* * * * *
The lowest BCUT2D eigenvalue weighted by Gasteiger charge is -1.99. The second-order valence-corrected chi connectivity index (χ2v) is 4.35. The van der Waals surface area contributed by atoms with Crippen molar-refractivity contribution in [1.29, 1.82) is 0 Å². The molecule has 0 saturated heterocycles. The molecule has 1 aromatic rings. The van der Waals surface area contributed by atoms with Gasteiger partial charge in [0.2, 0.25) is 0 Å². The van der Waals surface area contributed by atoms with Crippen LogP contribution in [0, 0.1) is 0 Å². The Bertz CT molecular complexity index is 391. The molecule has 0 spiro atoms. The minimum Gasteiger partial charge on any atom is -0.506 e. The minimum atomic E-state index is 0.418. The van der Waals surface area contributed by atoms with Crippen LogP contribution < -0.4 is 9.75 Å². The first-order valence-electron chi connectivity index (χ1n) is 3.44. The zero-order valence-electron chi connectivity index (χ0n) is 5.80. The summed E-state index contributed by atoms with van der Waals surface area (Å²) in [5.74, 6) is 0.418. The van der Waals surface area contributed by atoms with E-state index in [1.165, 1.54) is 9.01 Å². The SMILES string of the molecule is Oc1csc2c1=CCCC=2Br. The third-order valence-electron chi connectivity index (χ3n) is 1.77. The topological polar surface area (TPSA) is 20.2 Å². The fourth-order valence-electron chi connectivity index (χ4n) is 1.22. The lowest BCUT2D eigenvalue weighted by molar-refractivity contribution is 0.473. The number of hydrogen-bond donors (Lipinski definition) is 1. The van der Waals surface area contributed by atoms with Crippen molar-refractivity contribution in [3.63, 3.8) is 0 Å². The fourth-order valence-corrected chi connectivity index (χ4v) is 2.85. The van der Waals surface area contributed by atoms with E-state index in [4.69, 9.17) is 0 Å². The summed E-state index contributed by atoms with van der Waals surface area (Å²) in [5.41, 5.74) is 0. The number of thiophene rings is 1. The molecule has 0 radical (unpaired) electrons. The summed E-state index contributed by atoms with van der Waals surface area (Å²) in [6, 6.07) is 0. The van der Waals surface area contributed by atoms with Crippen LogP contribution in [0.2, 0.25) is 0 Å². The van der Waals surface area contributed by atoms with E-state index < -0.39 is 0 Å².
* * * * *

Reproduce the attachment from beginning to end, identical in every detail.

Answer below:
The lowest BCUT2D eigenvalue weighted by Gasteiger charge is -1.99. The second-order valence-corrected chi connectivity index (χ2v) is 4.35. The van der Waals surface area contributed by atoms with Crippen molar-refractivity contribution in [1.29, 1.82) is 0 Å². The molecule has 0 saturated heterocycles. The molecule has 1 aromatic rings. The van der Waals surface area contributed by atoms with Gasteiger partial charge in [0.2, 0.25) is 0 Å². The van der Waals surface area contributed by atoms with Crippen LogP contribution in [0, 0.1) is 0 Å². The Bertz CT molecular complexity index is 391. The molecule has 0 spiro atoms. The minimum Gasteiger partial charge on any atom is -0.506 e. The minimum atomic E-state index is 0.418. The van der Waals surface area contributed by atoms with Crippen LogP contribution < -0.4 is 9.75 Å². The first-order valence-electron chi connectivity index (χ1n) is 3.44. The zero-order valence-electron chi connectivity index (χ0n) is 5.80. The summed E-state index contributed by atoms with van der Waals surface area (Å²) in [5.74, 6) is 0.418. The van der Waals surface area contributed by atoms with E-state index in [1.165, 1.54) is 9.01 Å². The SMILES string of the molecule is Oc1csc2c1=CCCC=2Br. The third-order valence-electron chi connectivity index (χ3n) is 1.77. The topological polar surface area (TPSA) is 20.2 Å². The fourth-order valence-electron chi connectivity index (χ4n) is 1.22. The lowest BCUT2D eigenvalue weighted by molar-refractivity contribution is 0.473. The number of hydrogen-bond donors (Lipinski definition) is 1. The van der Waals surface area contributed by atoms with Crippen molar-refractivity contribution in [3.63, 3.8) is 0 Å². The fourth-order valence-corrected chi connectivity index (χ4v) is 2.85. The van der Waals surface area contributed by atoms with E-state index in [4.69, 9.17) is 0 Å². The summed E-state index contributed by atoms with van der Waals surface area (Å²) in [5.41, 5.74) is 0. The number of thiophene rings is 1. The molecule has 0 radical (unpaired) electrons. The summed E-state index contributed by atoms with van der Waals surface area (Å²) in [6, 6.07) is 0. The van der Waals surface area contributed by atoms with Crippen LogP contribution in [0.2, 0.25) is 0 Å². The van der Waals surface area contributed by atoms with E-state index < -0.39 is 0 Å².